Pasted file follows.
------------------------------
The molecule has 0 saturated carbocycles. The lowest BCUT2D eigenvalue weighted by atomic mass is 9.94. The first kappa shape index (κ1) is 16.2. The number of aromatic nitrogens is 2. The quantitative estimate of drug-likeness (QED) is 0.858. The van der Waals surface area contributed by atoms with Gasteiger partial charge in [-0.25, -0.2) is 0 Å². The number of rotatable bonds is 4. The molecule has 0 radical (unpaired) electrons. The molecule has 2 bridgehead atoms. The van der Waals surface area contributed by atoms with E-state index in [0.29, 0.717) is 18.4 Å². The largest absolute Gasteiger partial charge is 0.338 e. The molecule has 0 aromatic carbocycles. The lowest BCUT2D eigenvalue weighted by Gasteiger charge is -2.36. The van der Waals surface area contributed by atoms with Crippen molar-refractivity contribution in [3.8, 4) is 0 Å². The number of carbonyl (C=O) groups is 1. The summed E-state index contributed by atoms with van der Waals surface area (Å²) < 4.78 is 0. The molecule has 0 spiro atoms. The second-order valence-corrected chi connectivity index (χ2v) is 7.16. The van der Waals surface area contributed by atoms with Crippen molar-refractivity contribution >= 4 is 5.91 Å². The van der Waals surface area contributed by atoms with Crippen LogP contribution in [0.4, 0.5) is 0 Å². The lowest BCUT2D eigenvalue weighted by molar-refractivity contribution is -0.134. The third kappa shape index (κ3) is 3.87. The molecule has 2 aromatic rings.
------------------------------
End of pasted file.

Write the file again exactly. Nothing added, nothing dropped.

The molecule has 0 saturated carbocycles. The lowest BCUT2D eigenvalue weighted by atomic mass is 9.94. The first kappa shape index (κ1) is 16.2. The number of aromatic nitrogens is 2. The quantitative estimate of drug-likeness (QED) is 0.858. The van der Waals surface area contributed by atoms with Gasteiger partial charge in [-0.25, -0.2) is 0 Å². The number of rotatable bonds is 4. The molecule has 0 radical (unpaired) electrons. The molecule has 2 bridgehead atoms. The van der Waals surface area contributed by atoms with E-state index in [0.29, 0.717) is 18.4 Å². The largest absolute Gasteiger partial charge is 0.338 e. The molecule has 0 aromatic carbocycles. The lowest BCUT2D eigenvalue weighted by Gasteiger charge is -2.36. The van der Waals surface area contributed by atoms with Crippen molar-refractivity contribution in [3.8, 4) is 0 Å². The number of carbonyl (C=O) groups is 1. The summed E-state index contributed by atoms with van der Waals surface area (Å²) < 4.78 is 0. The molecule has 0 spiro atoms. The second-order valence-corrected chi connectivity index (χ2v) is 7.16. The van der Waals surface area contributed by atoms with Crippen molar-refractivity contribution >= 4 is 5.91 Å². The van der Waals surface area contributed by atoms with Crippen LogP contribution in [0.4, 0.5) is 0 Å². The lowest BCUT2D eigenvalue weighted by molar-refractivity contribution is -0.134. The third kappa shape index (κ3) is 3.87. The molecule has 2 aromatic rings.